What you need to know:
- Through their umbrella body, the Uganda Local Government Workers’ Union (ULGWU), the members accused the government of having a discriminative pay policy in public service.
Local government workers have issued a fresh ultimatum, to start industrial action on July 6 if the government fails to increase their salaries in this financial year.
Through their umbrella body, the Uganda Local Government Workers’ Union (ULGWU), the members accused the government of having a discriminative pay policy in public service.
This, they say, is contrary to the Constitution, the Employment Act 2006, the Public Service (Negotiating, Consultative and Disputes Settlement Machinery) Act 2008, and the Collective Bargaining Agreement 2018.
The affected members include parish chiefs, sub-county chiefs, community development officers, chief administrative officers and their deputies, district planners, chief finance officers, town clerks, and all staff under local governments.
Mr Hassan Lwabayi Mudiba, the secretary of ULGWU, yesterday said the wage compression ratio for Uganda, which stands at 1:304 (Shs187,660 as the lowest to Shs45m as the highest), is an insult to them due to the huge tax burden they bear yet the highest paid workers walk away tax-free.
“The union finds this as a maltreatment and discriminatory. It should not be practised by any civilised government,” he said.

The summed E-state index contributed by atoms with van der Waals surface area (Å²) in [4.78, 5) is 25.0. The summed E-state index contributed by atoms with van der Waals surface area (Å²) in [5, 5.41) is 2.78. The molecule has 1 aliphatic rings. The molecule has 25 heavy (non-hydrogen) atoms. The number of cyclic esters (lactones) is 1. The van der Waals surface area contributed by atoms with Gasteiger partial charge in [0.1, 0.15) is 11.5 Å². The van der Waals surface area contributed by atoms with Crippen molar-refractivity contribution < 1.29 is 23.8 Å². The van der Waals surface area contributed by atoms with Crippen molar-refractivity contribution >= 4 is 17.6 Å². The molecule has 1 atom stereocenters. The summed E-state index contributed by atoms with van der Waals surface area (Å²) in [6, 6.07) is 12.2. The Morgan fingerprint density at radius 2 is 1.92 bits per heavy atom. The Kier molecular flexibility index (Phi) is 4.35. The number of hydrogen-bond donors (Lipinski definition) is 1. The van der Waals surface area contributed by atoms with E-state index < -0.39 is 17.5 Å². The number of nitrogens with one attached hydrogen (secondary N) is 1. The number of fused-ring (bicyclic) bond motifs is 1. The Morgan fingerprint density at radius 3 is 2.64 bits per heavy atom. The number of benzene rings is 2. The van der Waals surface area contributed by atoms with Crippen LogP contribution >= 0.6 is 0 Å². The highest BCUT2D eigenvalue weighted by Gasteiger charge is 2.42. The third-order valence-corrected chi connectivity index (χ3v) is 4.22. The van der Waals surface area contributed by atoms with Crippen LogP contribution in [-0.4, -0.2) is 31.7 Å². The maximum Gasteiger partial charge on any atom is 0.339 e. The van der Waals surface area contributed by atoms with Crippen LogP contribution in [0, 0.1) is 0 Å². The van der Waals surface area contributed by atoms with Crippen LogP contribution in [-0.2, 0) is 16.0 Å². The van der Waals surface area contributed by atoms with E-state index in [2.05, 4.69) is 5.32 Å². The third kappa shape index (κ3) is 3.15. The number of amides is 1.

Currently, the head of Public Service earns Shs17.6m per month, her deputy gets Shs16.4 million, while permanent secretaries bag Shs15.4 million.
The lowest ranking local government worker at the level of U8 gets Shs187,000, while the highest ( U1) earns Shs2.4 million.
The union wants the lowest ranking worker to earn Shs1.7m, while the pay for those at the level of CAOs must be raised to Shs15 million.
However, Mr Muruli Mukasa, the Minister of Public Service, yesterday said the increments are impossible this financial year because the budget has already been passed.
He said they can only engage the workers and agree with them to wait until 2023/2024 financial year.
“I am sorry there will be disruptions. However, little can be done now since the budget has been passed,” Mr Mukasa said.
But Mr Lwabayi said they have had a long-standing dispute with the government over the matter, adding that nothing will deter them from demanding what belongs to them.
Mr Lwabayi ruled out negotiations because their efforts to resolve the dispute amicably have been frustrated by the government’s lack of positive cooperation.
“By copy of this letter to the head of Public Service and secretary to the cabinet a 90 days statutory notice to withdraw labour/strike by local government workers union members is thus issued with effect from April 7 and the commencement date of the declared industrial action, withdrawal of labour, and or strike is set for July 6,” the letter reads in part.